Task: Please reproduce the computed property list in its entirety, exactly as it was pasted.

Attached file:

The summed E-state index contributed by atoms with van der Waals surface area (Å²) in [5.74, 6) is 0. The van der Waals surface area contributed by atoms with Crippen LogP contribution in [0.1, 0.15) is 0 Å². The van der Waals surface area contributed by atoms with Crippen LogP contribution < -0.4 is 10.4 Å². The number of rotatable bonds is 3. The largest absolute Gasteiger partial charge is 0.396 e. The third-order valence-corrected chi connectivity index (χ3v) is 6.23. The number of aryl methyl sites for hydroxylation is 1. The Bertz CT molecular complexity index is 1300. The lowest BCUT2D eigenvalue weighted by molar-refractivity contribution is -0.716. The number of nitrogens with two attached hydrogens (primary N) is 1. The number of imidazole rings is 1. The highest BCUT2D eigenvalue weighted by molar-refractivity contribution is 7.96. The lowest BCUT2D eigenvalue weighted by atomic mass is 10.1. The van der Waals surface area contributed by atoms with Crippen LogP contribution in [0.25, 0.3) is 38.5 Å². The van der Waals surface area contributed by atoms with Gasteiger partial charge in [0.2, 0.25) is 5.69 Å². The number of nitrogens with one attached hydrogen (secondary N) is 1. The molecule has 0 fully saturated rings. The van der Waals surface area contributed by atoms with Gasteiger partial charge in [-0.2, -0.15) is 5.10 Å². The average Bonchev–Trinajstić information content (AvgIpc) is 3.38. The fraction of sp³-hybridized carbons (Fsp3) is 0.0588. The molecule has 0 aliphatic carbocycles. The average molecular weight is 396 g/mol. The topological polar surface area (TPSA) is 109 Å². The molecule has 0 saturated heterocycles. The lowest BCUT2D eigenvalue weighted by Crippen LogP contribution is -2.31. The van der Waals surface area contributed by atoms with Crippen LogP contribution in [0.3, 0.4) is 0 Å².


The summed E-state index contributed by atoms with van der Waals surface area (Å²) in [5.74, 6) is 0. The van der Waals surface area contributed by atoms with Crippen LogP contribution in [0.1, 0.15) is 0 Å². The van der Waals surface area contributed by atoms with Crippen LogP contribution < -0.4 is 10.4 Å². The number of rotatable bonds is 3. The largest absolute Gasteiger partial charge is 0.396 e. The third-order valence-corrected chi connectivity index (χ3v) is 6.23. The number of aryl methyl sites for hydroxylation is 1. The Bertz CT molecular complexity index is 1300. The lowest BCUT2D eigenvalue weighted by molar-refractivity contribution is -0.716. The number of nitrogens with two attached hydrogens (primary N) is 1. The number of imidazole rings is 1. The highest BCUT2D eigenvalue weighted by molar-refractivity contribution is 7.96. The lowest BCUT2D eigenvalue weighted by atomic mass is 10.1. The van der Waals surface area contributed by atoms with Crippen LogP contribution in [0.25, 0.3) is 38.5 Å². The van der Waals surface area contributed by atoms with Gasteiger partial charge in [0.2, 0.25) is 5.69 Å². The number of nitrogens with one attached hydrogen (secondary N) is 1. The molecule has 0 fully saturated rings. The van der Waals surface area contributed by atoms with Gasteiger partial charge in [-0.2, -0.15) is 5.10 Å². The average Bonchev–Trinajstić information content (AvgIpc) is 3.38. The fraction of sp³-hybridized carbons (Fsp3) is 0.0588. The molecule has 0 aliphatic carbocycles. The average molecular weight is 396 g/mol. The topological polar surface area (TPSA) is 109 Å². The molecule has 0 saturated heterocycles. The lowest BCUT2D eigenvalue weighted by Crippen LogP contribution is -2.31. The van der Waals surface area contributed by atoms with Crippen LogP contribution in [0.3, 0.4) is 0 Å².